2016 was the first time we’d attended the Le Mans Classic and it was a whole new experience for us – usually when SCG arrive at Le Mans we rock up with an army of people, motorhomes, vans full of kit, marquees, kitchens, media and comms equipment …. the list goes on! For the Classic we went pretty much back-to-basics; two people, an Aston Martin (OK, perhaps the car’s not so basic) and a tent. The ‘back-to-basics’ approach continued with our photographic kit as well as I had drowned my 5d and lenses (don’t ask) in the torrential rain at the Le Mans 24h a few weeks earlier and they were not yet back from repair, so all of our photos over the weekend were taken with my daughter’s old Canon 400D, a kit lens and an iPhone 6 – I kid you not!

This basics approach was also both a blessing and not, as it turned out in the end. It was liberating not to have to worry about setting up what is in effect, a small village for a week, with thousands of euros of kit to be watched over. However, with the weather being what can only be described as ‘amazing’ with blue skies and boiling days (the temperatures in the paddock rising into the 40’s at the middle of the day) sleeping in a tent in such weather was not quite so ‘liberating’ (“I miss the air-conditioned RV”). In the end though it’s all just part of the fun. The ‘smart casual’ dress code meant that I’d packed slacks, shirts and a blazer but the only ‘blazer’ seen anywhere near me all weekend was the sun – luckily I’d also packed smart shorts and all the shirts were short sleeved, for once in my life being quite well prepared!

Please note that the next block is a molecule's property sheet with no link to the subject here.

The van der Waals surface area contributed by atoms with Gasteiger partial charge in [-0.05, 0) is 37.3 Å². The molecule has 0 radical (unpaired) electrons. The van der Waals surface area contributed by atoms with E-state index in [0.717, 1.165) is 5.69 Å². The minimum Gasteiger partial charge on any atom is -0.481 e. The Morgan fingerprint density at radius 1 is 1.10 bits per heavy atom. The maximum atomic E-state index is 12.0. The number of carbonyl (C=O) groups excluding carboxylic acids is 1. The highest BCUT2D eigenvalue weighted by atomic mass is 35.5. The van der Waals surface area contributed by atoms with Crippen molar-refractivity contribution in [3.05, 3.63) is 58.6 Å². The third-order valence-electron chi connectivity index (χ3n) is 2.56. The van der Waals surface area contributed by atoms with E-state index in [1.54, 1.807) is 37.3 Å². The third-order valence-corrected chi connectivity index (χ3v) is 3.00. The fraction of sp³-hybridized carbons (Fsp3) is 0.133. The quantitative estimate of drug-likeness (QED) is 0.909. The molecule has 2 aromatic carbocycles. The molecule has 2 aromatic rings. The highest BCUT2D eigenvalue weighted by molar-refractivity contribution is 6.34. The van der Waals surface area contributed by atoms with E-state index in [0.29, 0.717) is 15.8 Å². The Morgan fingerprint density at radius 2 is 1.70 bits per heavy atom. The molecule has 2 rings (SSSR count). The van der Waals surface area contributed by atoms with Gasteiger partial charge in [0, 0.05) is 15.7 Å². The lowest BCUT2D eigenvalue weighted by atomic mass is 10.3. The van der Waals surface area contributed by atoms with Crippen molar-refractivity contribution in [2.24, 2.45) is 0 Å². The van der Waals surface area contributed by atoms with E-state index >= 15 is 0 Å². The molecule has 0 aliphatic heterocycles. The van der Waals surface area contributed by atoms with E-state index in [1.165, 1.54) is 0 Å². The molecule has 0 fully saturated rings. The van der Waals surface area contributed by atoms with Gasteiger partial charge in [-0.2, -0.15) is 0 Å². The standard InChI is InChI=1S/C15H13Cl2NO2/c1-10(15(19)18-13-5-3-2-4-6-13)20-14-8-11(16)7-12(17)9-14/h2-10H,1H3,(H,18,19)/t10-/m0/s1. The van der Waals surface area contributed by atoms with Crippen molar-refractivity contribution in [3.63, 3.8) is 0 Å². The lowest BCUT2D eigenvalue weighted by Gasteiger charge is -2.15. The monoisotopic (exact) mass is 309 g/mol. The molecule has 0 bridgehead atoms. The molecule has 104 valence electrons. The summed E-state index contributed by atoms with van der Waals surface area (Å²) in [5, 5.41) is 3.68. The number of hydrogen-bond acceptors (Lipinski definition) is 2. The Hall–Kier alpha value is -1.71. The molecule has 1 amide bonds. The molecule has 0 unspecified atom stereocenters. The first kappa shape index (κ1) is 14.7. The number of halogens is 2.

We arrived early morning on Friday 8th after a long drive up from Bordeaux, popped the Aston into the extremely busy ‘Karcher Wash Station’ opposite Beausejour then headed up to Epinettes to meet up with our camping buddies for the weekend. We quickly got the tent up and had a quick cup of tea (where would the world be without the invention of tea?). Time was ticking on and we had a track session slot booked for 10:45 so it was soon time to head off in convoy to the Aston Martin Club parking inside the paddock. 

Once inside the circuit confines what can best be described as ‘organised chaos’ appeared to be underway.  The organisation team juggling getting nearly 10 thousand cars into the correct areas of each of the 100+ Club’s parking sections on the Bugatti track. Chaparraling those with track passes into the paddock and then eventually onto the mythical 13km circuit at the correct allocated time and all the while ensuring that all the weekend’s competitors were in the correct paddock for their series – the organisation that went into this was nothing short of amazing.

Within 10 minutes of arriving at the Aston Martin Club area our group were collected by a gentleman on a moped with a whistle (ostensibly to clear pedestrians from the route we were taking – a simple and effective method) and herded into the paddock and straight onto the track. At this point, no matter how many hundreds of times I’ve driven the Mulsanne, Indy and Arnage I admit to being a little apprehensive as we approached entry to the main circuit for the very first time via the exit from Ford Chicane …… and then, in a blink of an eye we were accelerating between the grandstands up the start straight at the Circuit de la Sarthe, yes, driving the full Le Mans track in an Aston Martin – another item on the bucket list ticked off!